Raja Mohan wants India as a rising power to pacify its border lands. Ajai Sahni, Executive Director of the Institute for Conflict Management seems sure that “Pakistan’s accelerating plunge into the abyss now appears irresistible and “the spectre of imminent state failure in Pakistan is, consequently, real”. He wants India to “draw itself out of the cocoon of its own delusions, and face realities that it has long sought to deny”. Perhaps the most realistic approach towards the future of Pakistan is the one taken by Ashutosh Varshney, who is Professor of Political Science at Brown University and has also taught at Harvardi Varshney has no illusions. For example, he asks: “Could an economically declining Pakistan continue to play the game of military parity with an economically resurgent India, just as the Society did with the United States?” Pakistan’s existence as he sees it, is based on anti-Indianism. If that is taken away, he says, “Pakistan as a nation loses a key component of its national identity, if not the only component”. So where does one go from here? To him “the integral link between anti-Indian and Pakistan’s identity” need not be a source of despair because “surprising as it may seem, the link lends itself to some ideas of peace”. How? Says he: “Adversaries can be respected, even admired. Enemies are killed. India and Pakistan must cease to be enemies; they needs to become adversaries competing vigorously to become better than the other”. Varshney sees the US-Canada relationship as “a model for the long-term vision”.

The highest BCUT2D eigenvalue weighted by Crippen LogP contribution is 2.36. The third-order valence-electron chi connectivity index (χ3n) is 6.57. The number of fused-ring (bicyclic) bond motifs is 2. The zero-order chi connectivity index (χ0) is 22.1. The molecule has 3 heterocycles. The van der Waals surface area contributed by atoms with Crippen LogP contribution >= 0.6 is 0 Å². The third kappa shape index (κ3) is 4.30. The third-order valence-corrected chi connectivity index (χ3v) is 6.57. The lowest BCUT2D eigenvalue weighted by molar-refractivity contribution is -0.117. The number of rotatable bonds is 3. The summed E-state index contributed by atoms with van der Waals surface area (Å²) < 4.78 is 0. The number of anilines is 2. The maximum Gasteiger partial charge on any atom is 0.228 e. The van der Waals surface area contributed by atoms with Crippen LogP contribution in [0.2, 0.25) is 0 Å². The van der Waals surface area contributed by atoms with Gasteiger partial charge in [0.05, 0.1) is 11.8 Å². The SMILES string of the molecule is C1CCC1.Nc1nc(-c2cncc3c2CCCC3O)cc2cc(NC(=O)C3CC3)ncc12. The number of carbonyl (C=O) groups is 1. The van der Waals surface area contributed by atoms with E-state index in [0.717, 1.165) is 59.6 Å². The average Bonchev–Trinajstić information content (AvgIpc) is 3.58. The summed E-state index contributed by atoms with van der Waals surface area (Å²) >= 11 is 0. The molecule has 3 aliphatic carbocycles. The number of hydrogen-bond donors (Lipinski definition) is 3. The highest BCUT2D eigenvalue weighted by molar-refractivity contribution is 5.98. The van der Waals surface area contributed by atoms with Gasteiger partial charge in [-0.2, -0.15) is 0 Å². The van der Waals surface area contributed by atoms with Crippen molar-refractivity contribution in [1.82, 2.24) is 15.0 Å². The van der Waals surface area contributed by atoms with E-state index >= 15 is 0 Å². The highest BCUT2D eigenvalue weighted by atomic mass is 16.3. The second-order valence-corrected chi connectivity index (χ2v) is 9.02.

Varshney’s argument is that South Asian Islam is fundamentally multi-cultural and that “for peace in the sub-continent Pakistan needs to re-invent the nature of its anti-Indianness”. Not all articles, of course, deal with politics. Madhu Purnima Kishwar looks at Pakistan differently. As she saw it, Jinnah was not willing to settle for safeguards for the minority within the framework of democracy which was why he came up with the idea of Pakistan as a homeland for all Muslims. As she put it “His success in mobilising the Muslim masses to support partition was not a triumph of religious appeal over secular politics as is often believed” but “Jinnnah carried the day because he could convince significant number of Muslims that he alone could safeguard their economic, political and cultural interests and protect the Muslim community from the assimilative tendencies and domination of both the Congress as well as Hindu culture”. That is giving Jinnah too much credit.
Jinnah sought Pakistan because his ego had been hurt and he found himself outclassed by Gandhi which he did not, at all, like. But where Kishawar scores is when she gets exceptionally warm welcome in Muslim homes when she went visiting her family home in Peshawar. As she put it, “this kind of spontaneous forging of close family relationships between Indians and Pakistanis happens routinely even when the two nations are at war with each other”. There are other contributors who write on similar lines. Perhaps, just perhaps, judging from the experiences of the likes of Kishwar, Pakistanis will get tired of their hatred of India and finally embrace it for better or for worse. But reading this book is like going through multiple experiences, political and philosophical, not to speak of emotional.